by Ella Alexander (edited by TFL)
John Galliano has been granted the right to have his case against former employers Dior and John Galliano SA - both owned by LVMH - heard in a labour court, which deals with disputes relating to performance and breach of contract between employees and employers. The Paris Court of Appeals rejected Dior's appeal to have the trial moved to a commercial court, ordering the French fashion house and John Galliano SA to each pay the designer €2,500, as well as court costs.
Galliano - who was fired from Dior in March 2011 for making anti-Semitic remarks - is seeking compensation of an estimated €6 million. In February, Dior challenged a decision made by the Conseil de prud'hommes (the labour relations court), which said that it was qualified to hear Galliano's claims. The fashion house said that the case should instead be heard in a commercial court, because the complicated nature of his contracts, both with his eponymous label and with Dior meant that he should be viewed as an independent contractor of the companies, rather than an employee. Galliano's lawyer said that he should be treated as a salaried member of staff and be given the same rights. Dior maintains that its decision to sack the designer is still justified.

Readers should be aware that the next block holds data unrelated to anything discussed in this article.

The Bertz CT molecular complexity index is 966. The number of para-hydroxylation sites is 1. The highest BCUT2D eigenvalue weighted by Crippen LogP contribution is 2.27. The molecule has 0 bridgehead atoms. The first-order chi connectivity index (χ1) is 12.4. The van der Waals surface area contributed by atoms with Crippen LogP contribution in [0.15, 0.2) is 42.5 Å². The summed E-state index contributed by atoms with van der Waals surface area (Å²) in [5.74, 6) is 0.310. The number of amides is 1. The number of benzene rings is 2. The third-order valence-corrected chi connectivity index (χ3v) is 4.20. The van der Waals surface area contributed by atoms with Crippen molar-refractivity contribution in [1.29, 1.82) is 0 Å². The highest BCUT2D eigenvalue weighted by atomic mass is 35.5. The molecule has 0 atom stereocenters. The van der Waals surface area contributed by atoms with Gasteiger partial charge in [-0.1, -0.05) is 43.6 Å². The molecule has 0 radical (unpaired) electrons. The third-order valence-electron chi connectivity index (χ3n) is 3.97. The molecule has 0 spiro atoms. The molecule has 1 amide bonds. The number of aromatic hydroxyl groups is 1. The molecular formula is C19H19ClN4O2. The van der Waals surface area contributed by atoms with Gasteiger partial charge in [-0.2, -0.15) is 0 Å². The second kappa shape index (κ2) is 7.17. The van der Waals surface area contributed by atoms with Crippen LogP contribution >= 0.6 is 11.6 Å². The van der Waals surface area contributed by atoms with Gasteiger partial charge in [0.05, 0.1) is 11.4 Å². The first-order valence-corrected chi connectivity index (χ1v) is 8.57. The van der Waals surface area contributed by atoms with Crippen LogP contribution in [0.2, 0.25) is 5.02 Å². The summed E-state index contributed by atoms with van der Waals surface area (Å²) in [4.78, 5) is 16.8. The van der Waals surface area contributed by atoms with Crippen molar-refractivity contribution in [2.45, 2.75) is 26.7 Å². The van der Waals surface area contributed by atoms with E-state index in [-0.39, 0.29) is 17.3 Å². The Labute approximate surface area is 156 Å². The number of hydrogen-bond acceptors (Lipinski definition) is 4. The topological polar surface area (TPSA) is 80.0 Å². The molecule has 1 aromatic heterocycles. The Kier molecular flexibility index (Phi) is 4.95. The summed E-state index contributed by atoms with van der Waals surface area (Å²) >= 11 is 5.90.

"The decision to fire Mr Galliano as a result of these incidents is based on fundamental principles and the rule of law," a statement from the brand said. "Christian Dior Couture reaffirms its attachment to the rules of human respect and non-discrimination, which it expects all of its collaborators, without exception, to adhere to strictly."